There’s more snow on it’s way, sorry (not sorry)

I believe most of my fellow northeastern Ohioans have had enough snow by now. It’s a challenge to appreciate a season that has extended periods of cold weather, poor driving conditions, poor affects on health, etc.. Aside from winter and all its beauty, I struggle to let this season pass. Personally, it appears as if I learn valuable lessons most during the season of winter (and perhaps someday that will change).

Then spring follows winter. And spring is a season that I’ve experienced some of the greatest feelings of complete dread and hopelessness. And following that is summer, meaning at times mothering will take up a lot more time and energy than my mind and body can handle.

Several months ago I came across an article on snow and a few metaphors it represents. There are some pretty neat insights that can be learned from snow, if we look at it in a new light.

…and maybe there will continue to be eye rolling and moans. Hold on there, don’t leave yet. I promise this is cool stuff.

This past year I’ve been rethinking a lot about the ways I view my beliefs and my personal history. In all honesty, I wish that I had started this rethinking, or relearning, ten years ago. But, I’ll stand by the words of Richard Rohr (sometimes with whining) that “everything belongs“. I feel as if culture/society has put this belief in my head that I have to be at some “pinnacle” of life by the age of forty. And that pinnacle has to do with occupation, success, material things, having it all together, etc. The reality is this- I cut back my hours at my job, it isn’t a “success” story, we still have the same cozy house and (up until last fall) cars we had ten years ago, and it seems as if I keep falling apart. Time to let go of that pinnacle stigma. I doubt all of that will be achieved in less than a year. Sure, it’d be nice to have all those things. And society will continue to “tell” me that I won’t be happy unless I have all those things.

I wonder if Poppy was right (thank you “Trolls”)- happiness is inside you. Or, at least I’m learning, that the journey inward appears to have brought on the most personal growth, more than outward things have provided. And maybe realizing this has been, in a sense, my own personal “pinnacle”…

I’m learning a lot on this ongoing, inward journey. Some may say a journey inward sounds selfish. However, by going inward, I’ve discovered more about myself and God- the God within myself and all things- that continues to amaze unexpectedly. If learning about God is selfish, then my journey in life becomes more narcissistic with the passing of each season.

Many years would come and go until I realized I had to face all of my past. I thought I could live life just by sticking my foot in the water. Touching it was good enough, now I can move on. Now I should be able to have it all together, and have unwavering divine faith. I didn’t know I’d have to dive in deep and stay there a while.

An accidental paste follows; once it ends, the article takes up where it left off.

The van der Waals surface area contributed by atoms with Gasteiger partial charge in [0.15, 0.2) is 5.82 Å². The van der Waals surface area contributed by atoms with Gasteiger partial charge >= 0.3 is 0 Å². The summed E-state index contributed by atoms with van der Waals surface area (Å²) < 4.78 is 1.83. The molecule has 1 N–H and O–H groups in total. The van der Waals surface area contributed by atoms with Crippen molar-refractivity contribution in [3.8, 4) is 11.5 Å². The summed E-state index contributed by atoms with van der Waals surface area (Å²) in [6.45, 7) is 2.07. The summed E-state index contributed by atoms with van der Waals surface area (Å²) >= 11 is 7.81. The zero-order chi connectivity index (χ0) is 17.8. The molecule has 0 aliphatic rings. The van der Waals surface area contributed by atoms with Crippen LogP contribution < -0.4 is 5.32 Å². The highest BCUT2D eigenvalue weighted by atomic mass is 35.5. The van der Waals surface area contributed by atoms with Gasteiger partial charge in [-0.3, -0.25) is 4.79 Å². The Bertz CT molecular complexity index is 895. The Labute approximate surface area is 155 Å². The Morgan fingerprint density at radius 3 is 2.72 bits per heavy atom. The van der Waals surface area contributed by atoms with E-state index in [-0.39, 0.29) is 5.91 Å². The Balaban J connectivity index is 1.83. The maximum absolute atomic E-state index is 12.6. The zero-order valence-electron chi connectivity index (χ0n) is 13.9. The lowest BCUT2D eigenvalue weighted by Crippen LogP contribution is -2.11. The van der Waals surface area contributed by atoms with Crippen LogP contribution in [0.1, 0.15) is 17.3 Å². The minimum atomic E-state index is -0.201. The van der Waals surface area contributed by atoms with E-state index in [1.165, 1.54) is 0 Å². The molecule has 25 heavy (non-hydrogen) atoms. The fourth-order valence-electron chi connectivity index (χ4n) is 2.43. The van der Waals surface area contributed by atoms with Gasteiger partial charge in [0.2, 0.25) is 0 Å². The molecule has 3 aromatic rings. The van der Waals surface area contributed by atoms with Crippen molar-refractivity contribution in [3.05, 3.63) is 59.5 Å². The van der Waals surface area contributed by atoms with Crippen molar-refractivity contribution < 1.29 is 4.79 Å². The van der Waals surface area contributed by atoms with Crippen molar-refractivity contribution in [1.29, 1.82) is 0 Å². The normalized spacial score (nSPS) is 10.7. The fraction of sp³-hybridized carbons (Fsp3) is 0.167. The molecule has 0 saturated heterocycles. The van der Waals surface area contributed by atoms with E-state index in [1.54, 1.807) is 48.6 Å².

I didn’t want to deal with the past..I mean, it’s in the past! “Pull yourself up by the bootstraps” and “get over it” is the mentality that culture/society would have me believe.

At times I’ve found myself wanting to rush the process of learning about myself and the parts that have been avoided. I’ve wanted to hurry up and be at my full potential right now (not really knowing what that looks like). For the first time in my life I have a surprisingly big dream and I want it to happen now (not fully understanding what that looks like either). But maybe there’s molding and stretching and growth to be experienced at a mysterious pace that, unbeknownst to me, is the best way. And I’ll be the first to say that in my experience, that has definitely been much easier said than done.

Snow can be a gentle reminder of that lesson. I can wish and pray and plead to be given an answer, be shown the path, be taught the lesson quickly, but that is not always the best way. It has taken a very, very long time to learn that I cannot continue living without addressing my brokenness. The mental and physical parts of my body were, in a sense, putting up huge road blocks in allowing me to pass swiftly through this life. Like softly falling snow, some lessons can only be learned at a gently falling pace.

Like really, really, really, slowly.

This hasn’t always been easy. But reflecting back, the best lessons I’ve learned thus far have been when I’ve allowed myself to let go of the need to hurry the process. Letting go and trusting the pace of the snow. Sometimes the other methods of precipitation just won’t work. Especially the “unceasing rain pour”, submerging and destroying crops…like gaining too much unnecessary knowledge on something, yet not fully understanding the teaching-as if it’s spoken in a foreign language (am I even making sense?).

By the way, I like rain. However, I am incredibly thankful for the teachers that teach like gently falling snow.

Perhaps my words are a “rain pour” (this is a struggle when it comes to teaching math to my children), or maybe I just wish there wasn’t so much negativity associated with snow.

To most of my neighbors’ delight, there will eventually be a final snow this season, and the final “teaching” before spring will melt into the ground. Will I be able to pause long enough to let it soak in? Or will I quickly move on, not letting the value of the lesson “melt and integrate” into my mind…my body…my soul…

It appears that water has an infinite amount of metaphors and this post could go on into eternity.

As for me, I’ll quietly look forward to more snow in the forecast.

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